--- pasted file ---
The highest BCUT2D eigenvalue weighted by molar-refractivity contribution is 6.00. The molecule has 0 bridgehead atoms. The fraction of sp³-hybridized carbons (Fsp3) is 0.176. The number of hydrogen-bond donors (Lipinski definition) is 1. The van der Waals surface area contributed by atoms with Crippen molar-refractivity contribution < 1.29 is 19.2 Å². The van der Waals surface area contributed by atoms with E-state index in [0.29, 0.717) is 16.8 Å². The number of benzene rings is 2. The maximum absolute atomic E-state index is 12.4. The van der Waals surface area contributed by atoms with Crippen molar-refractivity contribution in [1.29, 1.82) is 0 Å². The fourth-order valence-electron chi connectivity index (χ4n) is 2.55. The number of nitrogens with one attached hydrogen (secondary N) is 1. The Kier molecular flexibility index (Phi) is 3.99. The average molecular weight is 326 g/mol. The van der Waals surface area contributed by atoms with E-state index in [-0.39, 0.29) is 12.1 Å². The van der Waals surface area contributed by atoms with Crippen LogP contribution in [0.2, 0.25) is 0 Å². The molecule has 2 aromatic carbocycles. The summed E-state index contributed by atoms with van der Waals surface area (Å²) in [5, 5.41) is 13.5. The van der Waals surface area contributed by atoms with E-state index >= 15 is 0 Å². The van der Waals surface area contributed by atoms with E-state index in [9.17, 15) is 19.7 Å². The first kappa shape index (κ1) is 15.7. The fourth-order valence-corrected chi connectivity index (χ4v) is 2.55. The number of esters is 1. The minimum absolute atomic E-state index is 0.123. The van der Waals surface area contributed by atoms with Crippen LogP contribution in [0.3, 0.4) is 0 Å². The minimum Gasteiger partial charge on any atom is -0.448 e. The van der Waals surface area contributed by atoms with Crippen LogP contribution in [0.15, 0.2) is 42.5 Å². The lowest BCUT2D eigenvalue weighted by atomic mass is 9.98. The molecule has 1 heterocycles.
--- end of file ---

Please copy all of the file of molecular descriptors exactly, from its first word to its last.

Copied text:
The highest BCUT2D eigenvalue weighted by molar-refractivity contribution is 6.00. The molecule has 0 bridgehead atoms. The fraction of sp³-hybridized carbons (Fsp3) is 0.176. The number of hydrogen-bond donors (Lipinski definition) is 1. The van der Waals surface area contributed by atoms with Crippen molar-refractivity contribution < 1.29 is 19.2 Å². The van der Waals surface area contributed by atoms with E-state index in [0.29, 0.717) is 16.8 Å². The number of benzene rings is 2. The maximum absolute atomic E-state index is 12.4. The van der Waals surface area contributed by atoms with Crippen molar-refractivity contribution in [1.29, 1.82) is 0 Å². The fourth-order valence-electron chi connectivity index (χ4n) is 2.55. The number of nitrogens with one attached hydrogen (secondary N) is 1. The Kier molecular flexibility index (Phi) is 3.99. The average molecular weight is 326 g/mol. The van der Waals surface area contributed by atoms with E-state index in [-0.39, 0.29) is 12.1 Å². The van der Waals surface area contributed by atoms with Crippen LogP contribution in [0.2, 0.25) is 0 Å². The molecule has 2 aromatic carbocycles. The summed E-state index contributed by atoms with van der Waals surface area (Å²) in [5, 5.41) is 13.5. The van der Waals surface area contributed by atoms with E-state index >= 15 is 0 Å². The van der Waals surface area contributed by atoms with E-state index in [9.17, 15) is 19.7 Å². The first kappa shape index (κ1) is 15.7. The fourth-order valence-corrected chi connectivity index (χ4v) is 2.55. The number of esters is 1. The minimum absolute atomic E-state index is 0.123. The van der Waals surface area contributed by atoms with Crippen LogP contribution in [0.3, 0.4) is 0 Å². The minimum Gasteiger partial charge on any atom is -0.448 e. The van der Waals surface area contributed by atoms with Crippen LogP contribution in [0.15, 0.2) is 42.5 Å². The lowest BCUT2D eigenvalue weighted by atomic mass is 9.98. The molecule has 1 heterocycles.